LABOUR has humiliatingly slapped down union demands to put kids in face masks when schools return in September.
Teachers union NASUWT has called for teens and teachers to be told to cover up when classes return.
But Labour’s education chief Kate Green hit out at the call, saying it would harm kids’ learning.
Children under the age of 11 do not have to wear masks under Government advice.
Ms Green said she understood some parents and teachers would be “anxious” at the prospect of reopening schools.
But she added: “It is really important that people feel safe in school, but it is really important that children’s learning is supported.
“And of course masks do get in the way of some of the communication between teachers and their students.
“Our position is, we have to follow the best scientific advice.”Experts have warned that putting teachers and youngsters in masks will make it far harder to teach.
Boris Johnson has promised to get all kids back to class full time for the autumn term after unions blocked his bid to get them back to class earlier.
But hardline unions are now demanding teachers and kids wear masks in class, like they do in shops and on trains.
NASUWT boss Patrick Roach has previously said the advice for schools is now “out of step”.
He said there is a “strong argument that face masks should also be made compulsory for children when they return to secondary schools in September”.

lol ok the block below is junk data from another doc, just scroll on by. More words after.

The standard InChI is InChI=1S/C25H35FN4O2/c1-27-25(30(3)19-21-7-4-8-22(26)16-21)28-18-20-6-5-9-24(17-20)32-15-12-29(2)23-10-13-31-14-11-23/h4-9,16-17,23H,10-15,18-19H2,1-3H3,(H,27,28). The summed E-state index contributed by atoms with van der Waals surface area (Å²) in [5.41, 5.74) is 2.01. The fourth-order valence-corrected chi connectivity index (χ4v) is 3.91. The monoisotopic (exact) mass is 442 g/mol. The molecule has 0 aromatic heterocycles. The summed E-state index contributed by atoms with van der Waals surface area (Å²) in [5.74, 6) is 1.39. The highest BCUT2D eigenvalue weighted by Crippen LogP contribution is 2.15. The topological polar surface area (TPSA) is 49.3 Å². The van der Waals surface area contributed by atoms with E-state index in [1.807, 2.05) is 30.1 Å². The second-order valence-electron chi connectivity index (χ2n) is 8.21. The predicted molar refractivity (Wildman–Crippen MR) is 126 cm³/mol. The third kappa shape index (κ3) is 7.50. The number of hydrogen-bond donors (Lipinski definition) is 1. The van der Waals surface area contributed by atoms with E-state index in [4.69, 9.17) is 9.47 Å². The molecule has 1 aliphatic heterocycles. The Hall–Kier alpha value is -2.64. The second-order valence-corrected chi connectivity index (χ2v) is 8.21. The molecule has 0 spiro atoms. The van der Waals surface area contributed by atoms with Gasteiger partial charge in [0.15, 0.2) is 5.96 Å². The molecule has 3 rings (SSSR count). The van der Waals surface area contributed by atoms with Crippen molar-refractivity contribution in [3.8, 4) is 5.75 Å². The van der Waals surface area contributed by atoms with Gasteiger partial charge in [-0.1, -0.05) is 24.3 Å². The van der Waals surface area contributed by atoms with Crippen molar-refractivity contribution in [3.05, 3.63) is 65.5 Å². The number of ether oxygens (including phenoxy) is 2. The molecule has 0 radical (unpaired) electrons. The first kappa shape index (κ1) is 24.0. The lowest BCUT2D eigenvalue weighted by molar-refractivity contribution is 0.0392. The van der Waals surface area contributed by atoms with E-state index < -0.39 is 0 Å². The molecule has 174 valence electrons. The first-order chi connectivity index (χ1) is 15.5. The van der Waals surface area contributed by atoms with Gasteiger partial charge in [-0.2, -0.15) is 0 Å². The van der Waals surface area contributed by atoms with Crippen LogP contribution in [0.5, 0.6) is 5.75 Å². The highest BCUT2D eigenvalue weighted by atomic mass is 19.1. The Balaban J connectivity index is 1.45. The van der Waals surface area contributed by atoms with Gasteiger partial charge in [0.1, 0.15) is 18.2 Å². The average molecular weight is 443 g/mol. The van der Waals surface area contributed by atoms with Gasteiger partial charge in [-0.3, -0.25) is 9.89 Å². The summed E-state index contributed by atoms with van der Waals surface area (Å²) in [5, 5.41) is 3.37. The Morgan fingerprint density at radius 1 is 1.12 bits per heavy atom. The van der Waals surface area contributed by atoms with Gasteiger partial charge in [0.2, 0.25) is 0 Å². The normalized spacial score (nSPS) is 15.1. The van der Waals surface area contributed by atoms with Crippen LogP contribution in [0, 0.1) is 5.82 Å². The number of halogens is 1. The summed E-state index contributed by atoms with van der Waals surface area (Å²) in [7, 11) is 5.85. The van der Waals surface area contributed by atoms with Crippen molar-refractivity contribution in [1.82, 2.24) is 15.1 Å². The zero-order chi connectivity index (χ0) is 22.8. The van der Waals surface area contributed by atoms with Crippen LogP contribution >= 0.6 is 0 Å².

But Ms Green said health bosses have already put in a slew of extra protections to make sure kids are safe in school.
She told Sky News: “I can understand that people are anxious. Some parents are anxious, I can understand that teaching and support staff will be anxious about their safety too.
“I would just say that there is scientific advice about what should happen in school, and extra measures that are being taken in school to keep people safe.”
Public health advice says masks and other PPE kit is not necessary in most schools.
Instead, schools have been ordered to put youngsters in ‘protective bubbles’ to keep them safe from Covid.
In primary schools, kids will be in a bubble with their classmates, with staggered lunches, breaks and drop off times to stop them mixing with other groups.
In secondary schools, entire year groups will be put into bubbles, while extra cleaning will be carried out to protect students.
Schools will be placed into local lockdowns if they have Covid outbreaks, and all pupils and teachers tested.
Education Secretary Gavin Williamson has ruled out another national schools shutdown amid alarm at the devastating damage it has done to kids’ education and prospects.